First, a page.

Remembering Charles Ansbacher

Mon, Sep 13, 2010


Charles Ansbacher, who conducted the Colorado Springs Symphony for many years, and who so brilliantly led the community effort that culminated in the construction of the Pikes Peak Center thirty years ago, died yesterday evening at his home in Cambridge, aged 67.

His was a brilliant and accomplished career, a life that burned brightly and ended too soon.

I had the great privilege of knowing him before he left Colorado Springs in the late 1980s, and became a principal actor on a far larger stage.

Diagnosed 13 months ago with an incurable brain tumor, Charles faced death with the same humility, grace, and optimism with which he had always faced life.

In a last letter to friends posted three weeks ago, he spoke of calm acceptance of his impending death, while gently discouraging his friends from writing or calling.

That was Charles at his most self-effacing. He wanted us to remember him fondly, to know how much we meant to him individually and severally, but he didn’t want to inconvenience anyone, or make any of us feel guilty for ignoring him.

In common with many of his friends, I ignored his last wishes and sent him a last note. Here it is.

My dear old friend,

I read your letter with sorrow, with love, and with admiration. As you prepare to cross into that “undiscovered land from whose bourn no traveler returns,” you do so with grace, good humor, and, as a good teacher should, with lessons for all of us.

It has often seemed to me that our lives are as those of passengers on a riverboat descending the Mississippi in the 19th century. There are the ship’s officers, the captain, the passengers, the dancing girls, the gamblers, the pick-pockets, and everyone else.  We play our roles, whatever they may be. We seek to comfort, to entertain, and to learn from our fellow passengers, because we know that all of us must disembark, usually unexpectedly and often against our will, when the boat reaches its destination.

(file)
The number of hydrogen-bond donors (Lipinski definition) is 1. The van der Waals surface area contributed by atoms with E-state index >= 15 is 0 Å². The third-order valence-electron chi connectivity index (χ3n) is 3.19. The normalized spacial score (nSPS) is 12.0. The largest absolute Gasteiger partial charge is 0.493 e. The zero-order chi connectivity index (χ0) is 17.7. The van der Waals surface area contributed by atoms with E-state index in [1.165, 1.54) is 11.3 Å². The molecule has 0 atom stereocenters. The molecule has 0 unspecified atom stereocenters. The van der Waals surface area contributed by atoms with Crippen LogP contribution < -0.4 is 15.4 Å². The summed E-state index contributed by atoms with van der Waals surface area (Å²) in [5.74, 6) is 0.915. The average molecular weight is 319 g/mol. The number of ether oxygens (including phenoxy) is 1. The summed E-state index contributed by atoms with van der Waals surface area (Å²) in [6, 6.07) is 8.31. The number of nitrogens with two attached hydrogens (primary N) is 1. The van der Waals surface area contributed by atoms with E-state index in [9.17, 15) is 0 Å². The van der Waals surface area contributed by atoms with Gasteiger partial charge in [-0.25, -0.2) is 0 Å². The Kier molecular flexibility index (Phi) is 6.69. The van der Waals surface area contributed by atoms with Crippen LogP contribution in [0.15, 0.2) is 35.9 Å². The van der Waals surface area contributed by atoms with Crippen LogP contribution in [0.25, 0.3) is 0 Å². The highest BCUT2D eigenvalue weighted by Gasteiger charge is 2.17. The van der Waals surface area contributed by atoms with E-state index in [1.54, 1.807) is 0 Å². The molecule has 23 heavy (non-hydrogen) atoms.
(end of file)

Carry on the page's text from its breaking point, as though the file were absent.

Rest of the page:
Yours has been a superb life.  You have illuminated our lives. Your legacy remains vividly present in Colorado Springs.

For me, the memories are legion.  The laughter, good times, and evenings at the symphony and at your house on Tejon Street.

And here’s one that you’ve forgotten!

Do you remember one concert, which featured a Bruckner symphony that lasted almost as long as…well, as long as an evening of speeches by particularly dreary politicians?  At the post-concert reception, I thought to make a joke: “So Charles, why did you cut so many passages from that magnificent work?”

You, knowing my ignorance of music generally and of Bruckner specifically, looked at me with astonishment (whether real or feigned).

“John, how did you know?”

I didn’t, of course- I faked it.

You never faked it.  You put your heart into everything you did-your family, your work,your friends.

A great symphony begins well, builds upon theme after theme, and just when you think that it can’t possibly end, that nothing could surpass what has come before, the final notes recapitulate, amplify, and summarize the greatness that you have experienced.  I listened as you conducted so many great works, and I am not surprised that your final act is worthy of you, Maestro, and leaves the hall echoing with remembered greatness.

Farewell, dear friend.  I grieve for you and for your family, and I will remember you with joy.

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1 Comments For This Post

  1. susan cronin rice Says:

    Thank you, John

    Your words are those that all of us would like to be able to express. I knew Charles for a long time while he and Kathleen were raising their sons on Tejon. I remember with pleasure the day that Charles took me in my hard hat to his construction site. The roof was on, the building in its final phase and i had a class in acoustics, multi functional halls, potential future expansion. So interesting and he gave the tour and comments as if he were discussing a a beloved child and this child’s future.

    Kata sent your spice and I appreciated your thoughts.

    Susan Cronin Rice